Across the District leading up the Election Night results, top Republican and Democratic leaders rallied their parties for a decision that would define their strategies for the next half-decade.
The Republican National Convention official watch party attracted a crowd of more than 3,000. Party crusaders waved American flags and sang along to classics like “Old Time Rock and Roll” and “Life is a Highway” as Fox News’ Election Night coverage blared on a screen behind the stage.
Co-chairwoman of the RNC Sharon Day gave a fiery and patriotic speech in the Ronald Reagan building, comparing the 2012 ticket to the conservative icon for whom the building was named.
“We will celebrate together an America that once again represents that shining city on a hill that Ronald Reagan so fondly talked about,” Day said. “Together we will elect Mitt Romney and Paul Ryan, and beginning today, they will lead us to a better America.”
Shortly before 11:30 p.m. when Fox News called the election for Obama, the music died off as the Republican spirit dropped.
RNC Chairman Reince Preibus was scheduled to speak about five minutes before Obama was declared the winner, and Preibus never took the stage. The entire ballroom cleared out within half an hour.
Cross-town at the Democratic Congressional Campaign Committee party, Democrats chatted to eased their nerves as results trickled in. Young professionals and older party stalwarts congregated around two large televisions, cheering and booing as more polls across the countries closed and projections were announced.
After several states had already been called for President Barack Obama, Speaker of the House Minority Leader Nancy Pelosi, D-Calif., took the stage and heightened the Democrat’s fight to preserve the middle class, which she called “the backbone” of democracy.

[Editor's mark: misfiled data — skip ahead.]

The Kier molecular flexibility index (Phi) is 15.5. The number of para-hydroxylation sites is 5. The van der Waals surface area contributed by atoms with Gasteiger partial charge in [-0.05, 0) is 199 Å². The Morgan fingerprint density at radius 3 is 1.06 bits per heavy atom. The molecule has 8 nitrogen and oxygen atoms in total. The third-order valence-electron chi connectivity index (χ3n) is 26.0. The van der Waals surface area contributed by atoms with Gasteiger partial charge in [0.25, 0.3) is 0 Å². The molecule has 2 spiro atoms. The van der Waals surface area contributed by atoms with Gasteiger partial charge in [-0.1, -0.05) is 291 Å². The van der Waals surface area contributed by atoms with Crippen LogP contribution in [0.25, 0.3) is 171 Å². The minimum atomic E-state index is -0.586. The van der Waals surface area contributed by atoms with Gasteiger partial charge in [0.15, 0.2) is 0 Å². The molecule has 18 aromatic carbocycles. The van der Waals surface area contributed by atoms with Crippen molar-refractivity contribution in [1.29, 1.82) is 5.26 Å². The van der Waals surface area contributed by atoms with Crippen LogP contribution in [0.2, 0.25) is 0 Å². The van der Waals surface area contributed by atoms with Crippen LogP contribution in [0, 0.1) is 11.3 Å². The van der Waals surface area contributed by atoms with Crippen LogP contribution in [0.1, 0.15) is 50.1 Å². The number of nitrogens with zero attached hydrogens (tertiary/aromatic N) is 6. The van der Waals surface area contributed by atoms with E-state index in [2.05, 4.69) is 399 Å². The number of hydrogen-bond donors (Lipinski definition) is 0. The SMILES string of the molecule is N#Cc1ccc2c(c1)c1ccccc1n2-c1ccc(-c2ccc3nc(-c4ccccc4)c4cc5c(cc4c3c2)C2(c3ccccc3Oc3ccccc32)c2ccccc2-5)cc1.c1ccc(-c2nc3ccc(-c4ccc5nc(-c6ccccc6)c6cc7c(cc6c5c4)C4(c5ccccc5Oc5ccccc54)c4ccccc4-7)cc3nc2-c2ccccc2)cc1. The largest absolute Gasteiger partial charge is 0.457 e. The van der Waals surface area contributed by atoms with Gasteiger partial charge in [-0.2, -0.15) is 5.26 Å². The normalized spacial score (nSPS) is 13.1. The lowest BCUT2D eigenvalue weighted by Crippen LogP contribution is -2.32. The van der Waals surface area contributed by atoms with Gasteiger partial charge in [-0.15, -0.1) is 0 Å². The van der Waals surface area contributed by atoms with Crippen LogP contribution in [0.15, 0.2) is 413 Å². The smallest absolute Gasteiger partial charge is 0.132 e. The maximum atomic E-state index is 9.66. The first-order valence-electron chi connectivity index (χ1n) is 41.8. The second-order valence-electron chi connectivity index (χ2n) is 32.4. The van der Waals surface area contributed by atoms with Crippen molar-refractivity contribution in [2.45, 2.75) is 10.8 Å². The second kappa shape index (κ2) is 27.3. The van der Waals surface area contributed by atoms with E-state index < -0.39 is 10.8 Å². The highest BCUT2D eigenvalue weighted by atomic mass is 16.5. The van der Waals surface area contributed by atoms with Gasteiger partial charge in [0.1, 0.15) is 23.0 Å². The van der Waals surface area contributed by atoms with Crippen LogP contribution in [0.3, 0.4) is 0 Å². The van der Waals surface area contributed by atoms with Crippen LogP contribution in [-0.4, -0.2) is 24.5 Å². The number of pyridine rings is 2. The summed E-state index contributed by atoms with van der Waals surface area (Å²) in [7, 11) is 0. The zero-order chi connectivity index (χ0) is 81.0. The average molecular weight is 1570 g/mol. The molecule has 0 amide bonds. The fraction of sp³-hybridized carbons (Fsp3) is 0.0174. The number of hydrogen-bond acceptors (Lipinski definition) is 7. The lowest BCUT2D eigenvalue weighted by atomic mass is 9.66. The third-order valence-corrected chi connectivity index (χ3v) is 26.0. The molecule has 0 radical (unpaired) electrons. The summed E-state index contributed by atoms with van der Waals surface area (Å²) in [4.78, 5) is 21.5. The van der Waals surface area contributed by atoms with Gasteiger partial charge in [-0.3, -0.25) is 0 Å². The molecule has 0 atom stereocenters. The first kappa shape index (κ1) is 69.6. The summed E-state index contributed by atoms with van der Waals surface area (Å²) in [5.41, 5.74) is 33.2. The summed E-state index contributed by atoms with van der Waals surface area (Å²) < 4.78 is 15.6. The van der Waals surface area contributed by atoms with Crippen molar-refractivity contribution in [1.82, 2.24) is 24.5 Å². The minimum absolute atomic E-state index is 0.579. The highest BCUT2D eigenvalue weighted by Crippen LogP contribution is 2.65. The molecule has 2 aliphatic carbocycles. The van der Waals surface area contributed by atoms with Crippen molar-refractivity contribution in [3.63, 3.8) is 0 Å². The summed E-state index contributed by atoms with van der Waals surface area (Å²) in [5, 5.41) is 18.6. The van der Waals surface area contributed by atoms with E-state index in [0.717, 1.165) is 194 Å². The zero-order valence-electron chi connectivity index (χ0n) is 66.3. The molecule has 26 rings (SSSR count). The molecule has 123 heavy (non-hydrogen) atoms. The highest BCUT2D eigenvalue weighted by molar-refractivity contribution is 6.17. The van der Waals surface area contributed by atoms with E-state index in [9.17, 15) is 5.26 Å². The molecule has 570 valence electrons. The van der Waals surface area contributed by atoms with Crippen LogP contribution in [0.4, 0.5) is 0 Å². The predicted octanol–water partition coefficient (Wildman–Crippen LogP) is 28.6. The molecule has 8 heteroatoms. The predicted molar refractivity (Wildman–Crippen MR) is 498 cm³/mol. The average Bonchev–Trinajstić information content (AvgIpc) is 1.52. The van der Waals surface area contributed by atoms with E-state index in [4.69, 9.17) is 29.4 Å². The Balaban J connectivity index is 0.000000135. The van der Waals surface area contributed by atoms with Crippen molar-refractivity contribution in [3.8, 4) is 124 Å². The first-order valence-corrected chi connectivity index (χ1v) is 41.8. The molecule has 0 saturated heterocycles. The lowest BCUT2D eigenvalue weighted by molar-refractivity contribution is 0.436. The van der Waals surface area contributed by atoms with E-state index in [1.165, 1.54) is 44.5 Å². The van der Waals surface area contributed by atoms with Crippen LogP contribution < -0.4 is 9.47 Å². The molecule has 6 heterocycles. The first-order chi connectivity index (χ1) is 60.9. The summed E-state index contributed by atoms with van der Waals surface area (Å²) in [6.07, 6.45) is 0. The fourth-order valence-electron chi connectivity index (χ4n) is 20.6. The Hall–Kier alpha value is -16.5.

“We are fighting for Democrats, we are fighting for the American dream, building ladders of opportunity for people who work hard, play by the rules and take responsibility,” Pelosi said. “Team USA: It’s for the American dream, it’s for Medicare, it’s for seniors instead of millionaires, as the Ryan budget would propose.”
Around the same time at the Republican camp, Speaker of the House John Boehner, R-Ohio, addressed his Republican base.
He said if Romney was elected, he would “bring jobs home and let our economy grow,” but stressed that members of Congress needed to focus on bipartisanship over the next four years.
“Listen, we stand ready to work with any willing partner, Democrat or Republican or otherwise, who share the commitment to getting those things done,” Boehner said.
He praised the House for bipartisan successes, despite criticism from national media. But, in the end, he vowed to fight for limited government oversight.
“Our House majority has been the primary line of defense against a government that spends too much, taxes too much and certainly borrows too much,” Boehner said.
But as the results began to come in, just one party reacted with jubilance.
Republican attendee Thomas Boyer said he retained hope for Romney even after Ohio was called in Obama’s favor, adding that he was worried about the next four years.
“Romney fought a good campaign, but Obama has a large support base,” Boyer said after the election was called on the big screen. “I’m not giving up hope yet but I am disappointed things ended up this way.”